One strategy for this is to get into technical nitty gritty that turns the prospective customer into one who has been well-informed. By you – of course – so that the principles they apply are the principles that inevitably lead to your product as the ideal choice. The approach may initially seem to be off-putting or snobby, but the customer is welcomed into the fraternity, and the only secret password is “How do I place an order?”
The old telescope company ran an ad that was probably the geekiest, nerdiest thing I have ever seen. Start reading and you’re sure to go to the end. At least if you’re a potential customer. Honestly, does the bank VP who just got a big bonus really care what alloy of aluminum flows well when molten? No, but he cares about being in on some important information, and the product has a number of “reasons” why it might be special. Persuasion experts call this the essential “because,” because it gives people a reason to do what they emotionally want anyway, but need to tell themselves there is rationality to their choice.
My favorite highlight of this ad is circled. We might recall that anodized aluminum is an oxide layer known as “alumina,” and you might even know that sapphire is the crystalline version of this same substance. But what genius to take a smelly metal treatment process and promote it to something worthy of Tiffany, Rolex, or NASA!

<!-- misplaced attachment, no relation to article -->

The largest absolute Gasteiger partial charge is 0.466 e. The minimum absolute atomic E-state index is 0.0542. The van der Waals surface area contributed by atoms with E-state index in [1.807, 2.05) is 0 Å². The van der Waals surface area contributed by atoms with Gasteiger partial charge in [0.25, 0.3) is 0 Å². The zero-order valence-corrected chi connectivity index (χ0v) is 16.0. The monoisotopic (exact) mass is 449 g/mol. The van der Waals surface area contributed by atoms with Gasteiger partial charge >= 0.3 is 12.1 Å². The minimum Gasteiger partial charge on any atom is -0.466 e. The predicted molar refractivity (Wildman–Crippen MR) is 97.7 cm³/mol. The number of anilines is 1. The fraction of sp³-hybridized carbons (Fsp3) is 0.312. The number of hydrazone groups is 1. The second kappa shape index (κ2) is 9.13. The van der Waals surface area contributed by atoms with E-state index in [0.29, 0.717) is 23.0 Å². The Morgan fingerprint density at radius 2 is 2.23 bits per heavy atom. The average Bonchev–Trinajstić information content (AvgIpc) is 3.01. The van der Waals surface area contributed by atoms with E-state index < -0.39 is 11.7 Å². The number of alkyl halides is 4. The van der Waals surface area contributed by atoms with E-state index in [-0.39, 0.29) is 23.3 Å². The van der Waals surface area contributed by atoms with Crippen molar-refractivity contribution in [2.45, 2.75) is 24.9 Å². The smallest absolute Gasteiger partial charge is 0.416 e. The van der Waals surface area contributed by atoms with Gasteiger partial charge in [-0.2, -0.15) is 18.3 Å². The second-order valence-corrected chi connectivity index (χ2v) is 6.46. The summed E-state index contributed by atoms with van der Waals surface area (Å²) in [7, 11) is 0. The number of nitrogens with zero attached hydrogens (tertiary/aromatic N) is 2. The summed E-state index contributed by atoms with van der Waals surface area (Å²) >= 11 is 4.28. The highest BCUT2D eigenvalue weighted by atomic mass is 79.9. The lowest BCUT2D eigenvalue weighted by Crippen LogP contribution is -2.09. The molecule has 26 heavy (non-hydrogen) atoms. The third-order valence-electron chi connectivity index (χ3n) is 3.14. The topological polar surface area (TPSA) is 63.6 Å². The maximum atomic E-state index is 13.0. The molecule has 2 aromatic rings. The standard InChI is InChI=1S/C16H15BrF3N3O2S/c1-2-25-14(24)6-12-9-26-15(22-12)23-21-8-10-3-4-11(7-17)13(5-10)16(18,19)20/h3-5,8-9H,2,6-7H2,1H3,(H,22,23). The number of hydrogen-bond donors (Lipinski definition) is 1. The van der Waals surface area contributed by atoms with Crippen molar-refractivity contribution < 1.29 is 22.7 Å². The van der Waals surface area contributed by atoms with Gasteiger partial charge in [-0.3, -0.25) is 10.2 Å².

I challenge any readers of this newsletter with the power to do so to use this formulation in their advertising. I’d love to see what kind of a price premium one could get for a “Sapphire-plated AR lower.” The lesson isn’t to deceive, of course, but to create an atmosphere of accessible sophistication. I’m imagining my father in this era as an aerospace electrical engineer BS-ing with his colleagues about that new telescope they were thinking about buying. Others might join in to debate the merits of centerless grinding, or the temper of aluminum. Perhaps a mechanical engineer might bring them up to speed on whether “sapphire plating” was really accurate (I’d say that if it isn’t crystalline, it isn’t sapphire).
But the lesson here, as in any business seeking to reach affluent buyers, is to inform and elevate your customers. So, if this month’s personal tale from my non-gun hobby has informed and elevated you into adopting a new branding strategy to reach new markers, give me a call so we can develop a strategy.